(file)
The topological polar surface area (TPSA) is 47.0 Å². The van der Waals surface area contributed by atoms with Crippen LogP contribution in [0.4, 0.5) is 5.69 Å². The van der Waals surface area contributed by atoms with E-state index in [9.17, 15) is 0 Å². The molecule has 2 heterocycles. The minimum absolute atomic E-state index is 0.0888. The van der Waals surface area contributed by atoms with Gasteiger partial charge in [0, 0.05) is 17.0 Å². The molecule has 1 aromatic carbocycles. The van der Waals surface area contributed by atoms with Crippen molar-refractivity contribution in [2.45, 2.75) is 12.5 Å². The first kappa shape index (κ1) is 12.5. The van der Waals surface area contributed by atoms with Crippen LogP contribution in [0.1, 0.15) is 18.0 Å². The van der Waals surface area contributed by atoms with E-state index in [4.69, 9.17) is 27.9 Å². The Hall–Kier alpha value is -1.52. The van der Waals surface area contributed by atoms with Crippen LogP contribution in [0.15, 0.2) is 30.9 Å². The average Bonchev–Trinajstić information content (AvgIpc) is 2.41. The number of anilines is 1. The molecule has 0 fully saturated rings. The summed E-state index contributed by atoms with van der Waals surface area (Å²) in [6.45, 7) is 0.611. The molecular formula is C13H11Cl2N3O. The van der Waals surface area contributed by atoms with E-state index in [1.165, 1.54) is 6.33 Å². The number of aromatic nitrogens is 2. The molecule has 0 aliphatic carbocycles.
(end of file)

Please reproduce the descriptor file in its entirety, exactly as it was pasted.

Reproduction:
The topological polar surface area (TPSA) is 47.0 Å². The van der Waals surface area contributed by atoms with Crippen LogP contribution in [0.4, 0.5) is 5.69 Å². The van der Waals surface area contributed by atoms with E-state index in [9.17, 15) is 0 Å². The molecule has 2 heterocycles. The minimum absolute atomic E-state index is 0.0888. The van der Waals surface area contributed by atoms with Gasteiger partial charge in [0, 0.05) is 17.0 Å². The molecule has 1 aromatic carbocycles. The van der Waals surface area contributed by atoms with Crippen molar-refractivity contribution in [2.45, 2.75) is 12.5 Å². The first kappa shape index (κ1) is 12.5. The van der Waals surface area contributed by atoms with Crippen LogP contribution in [0.1, 0.15) is 18.0 Å². The van der Waals surface area contributed by atoms with E-state index in [4.69, 9.17) is 27.9 Å². The Hall–Kier alpha value is -1.52. The van der Waals surface area contributed by atoms with Crippen LogP contribution in [0.15, 0.2) is 30.9 Å². The average Bonchev–Trinajstić information content (AvgIpc) is 2.41. The number of anilines is 1. The molecule has 0 fully saturated rings. The summed E-state index contributed by atoms with van der Waals surface area (Å²) in [6.45, 7) is 0.611. The molecular formula is C13H11Cl2N3O. The van der Waals surface area contributed by atoms with E-state index in [1.165, 1.54) is 6.33 Å². The number of aromatic nitrogens is 2. The molecule has 0 aliphatic carbocycles.